The summer home designed by architect Eva Sopeoglou won the prize in the “Best first new architect” category in the annual awards of the international architectural review “Structures”.
According to an Athens Voice report, the house design gives residents the feeling that they are in the arms of a huge olive tree, an idea that is in line with landscapes in Greece. The house is situated in Sithonia, northern Greece, in a plot with an olive grove overlooking the sea and Mount Athos.
The owners asked for a small residence with low maintenance costs as they plan to stay there only in the summer. Τhe most striking feature is the perforated metal panel that surrounds the building. Across the panel, small openings imitate the leaves of the olive tree, so delicate that looks like someone has woven metal.
For the design and manufacturing, Sopeoglou used digital CAD / CAM technology: “First you make your design in CAD environment and then use the special machines that have the ability to put the computer imprint on the metal. Most perforated plates are two-dimensional, but with this technology the casing had three dimensions. It is not simply a drilled sheet, it has texture, like cloth.”
“In our mind a house is an inner space. But this summer home is not inhabited all year round,” Sopeoglou told the Athens Voice. “So, I wanted to show what constitutes the research in my thesis: an interior that gives the feeling of being outside. You feel that you dwell outside. We have alienated the exterior of our buildings. All the basic conditions of life, such as sleep or work, take place indoors. We have forgotten the joy of being in the countryside. I try so that everything in my work has an ecological approach. Buildings should be designed not only as interiors, alienated from their environment. This house, therefore, serves as an escape from the buildings and the city.”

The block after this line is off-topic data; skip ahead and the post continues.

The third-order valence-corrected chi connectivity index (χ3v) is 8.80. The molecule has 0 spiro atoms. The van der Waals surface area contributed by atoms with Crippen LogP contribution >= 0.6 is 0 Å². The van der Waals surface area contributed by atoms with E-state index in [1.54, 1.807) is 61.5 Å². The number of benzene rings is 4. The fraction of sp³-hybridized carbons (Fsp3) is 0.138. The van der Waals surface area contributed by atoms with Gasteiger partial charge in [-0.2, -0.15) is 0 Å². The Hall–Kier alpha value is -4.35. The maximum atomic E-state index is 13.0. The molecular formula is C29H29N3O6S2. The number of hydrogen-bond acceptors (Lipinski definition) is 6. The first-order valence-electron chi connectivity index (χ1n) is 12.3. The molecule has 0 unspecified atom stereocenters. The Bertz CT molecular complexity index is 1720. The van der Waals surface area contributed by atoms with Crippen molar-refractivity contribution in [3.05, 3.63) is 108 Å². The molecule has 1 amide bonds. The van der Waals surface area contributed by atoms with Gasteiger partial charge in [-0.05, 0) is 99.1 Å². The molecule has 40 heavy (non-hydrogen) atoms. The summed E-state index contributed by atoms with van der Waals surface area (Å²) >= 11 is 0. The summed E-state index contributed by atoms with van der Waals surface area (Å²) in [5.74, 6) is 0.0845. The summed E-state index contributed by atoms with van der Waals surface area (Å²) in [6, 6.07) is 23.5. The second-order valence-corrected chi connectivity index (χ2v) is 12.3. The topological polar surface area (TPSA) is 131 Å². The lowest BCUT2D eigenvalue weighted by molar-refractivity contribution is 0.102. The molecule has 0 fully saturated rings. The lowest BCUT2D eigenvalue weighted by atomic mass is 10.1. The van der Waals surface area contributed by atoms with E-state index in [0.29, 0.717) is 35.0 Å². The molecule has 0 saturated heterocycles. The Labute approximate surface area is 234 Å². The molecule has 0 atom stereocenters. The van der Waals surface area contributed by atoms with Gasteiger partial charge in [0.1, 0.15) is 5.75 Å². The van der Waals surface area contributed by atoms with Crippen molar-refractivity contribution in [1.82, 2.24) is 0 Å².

“Before the house was built, in its place was only the shadow of the olive tree. Essentially we made this shadow habitable: the central corridor of the building is in line with the olive tree, which thus forms part of the blueprint. In other words, the building reflects the olive ‘.
The Greek architect completed her architectural studies at the Aristotle University of Thessaloniki, then went for postgraduate studies at the University of Pennsylvania and currently finishes her PhD at the Bartlett School of Architecture in London. She works as a lecturer at the University of Hertfordshire.